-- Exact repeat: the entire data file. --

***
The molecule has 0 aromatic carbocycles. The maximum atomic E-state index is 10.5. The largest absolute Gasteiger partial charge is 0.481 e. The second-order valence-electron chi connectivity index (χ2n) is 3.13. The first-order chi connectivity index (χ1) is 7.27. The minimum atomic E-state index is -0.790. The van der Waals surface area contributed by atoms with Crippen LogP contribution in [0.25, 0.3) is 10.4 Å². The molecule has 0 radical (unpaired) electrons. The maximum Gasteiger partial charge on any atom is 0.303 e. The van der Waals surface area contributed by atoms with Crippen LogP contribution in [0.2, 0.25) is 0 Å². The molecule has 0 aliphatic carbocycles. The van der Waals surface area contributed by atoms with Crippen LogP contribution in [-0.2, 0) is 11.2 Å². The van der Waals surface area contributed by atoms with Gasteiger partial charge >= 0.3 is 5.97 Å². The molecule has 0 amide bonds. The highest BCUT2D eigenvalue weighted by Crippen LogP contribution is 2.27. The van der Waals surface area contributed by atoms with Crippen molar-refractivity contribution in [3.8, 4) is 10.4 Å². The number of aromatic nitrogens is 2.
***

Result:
The molecule has 0 aromatic carbocycles. The maximum atomic E-state index is 10.5. The largest absolute Gasteiger partial charge is 0.481 e. The second-order valence-electron chi connectivity index (χ2n) is 3.13. The first-order chi connectivity index (χ1) is 7.27. The minimum atomic E-state index is -0.790. The van der Waals surface area contributed by atoms with Crippen LogP contribution in [0.25, 0.3) is 10.4 Å². The molecule has 0 radical (unpaired) electrons. The maximum Gasteiger partial charge on any atom is 0.303 e. The van der Waals surface area contributed by atoms with Crippen LogP contribution in [0.2, 0.25) is 0 Å². The molecule has 0 aliphatic carbocycles. The van der Waals surface area contributed by atoms with Crippen LogP contribution in [-0.2, 0) is 11.2 Å². The van der Waals surface area contributed by atoms with Gasteiger partial charge >= 0.3 is 5.97 Å². The molecule has 0 amide bonds. The highest BCUT2D eigenvalue weighted by Crippen LogP contribution is 2.27. The van der Waals surface area contributed by atoms with Crippen molar-refractivity contribution in [3.8, 4) is 10.4 Å². The number of aromatic nitrogens is 2.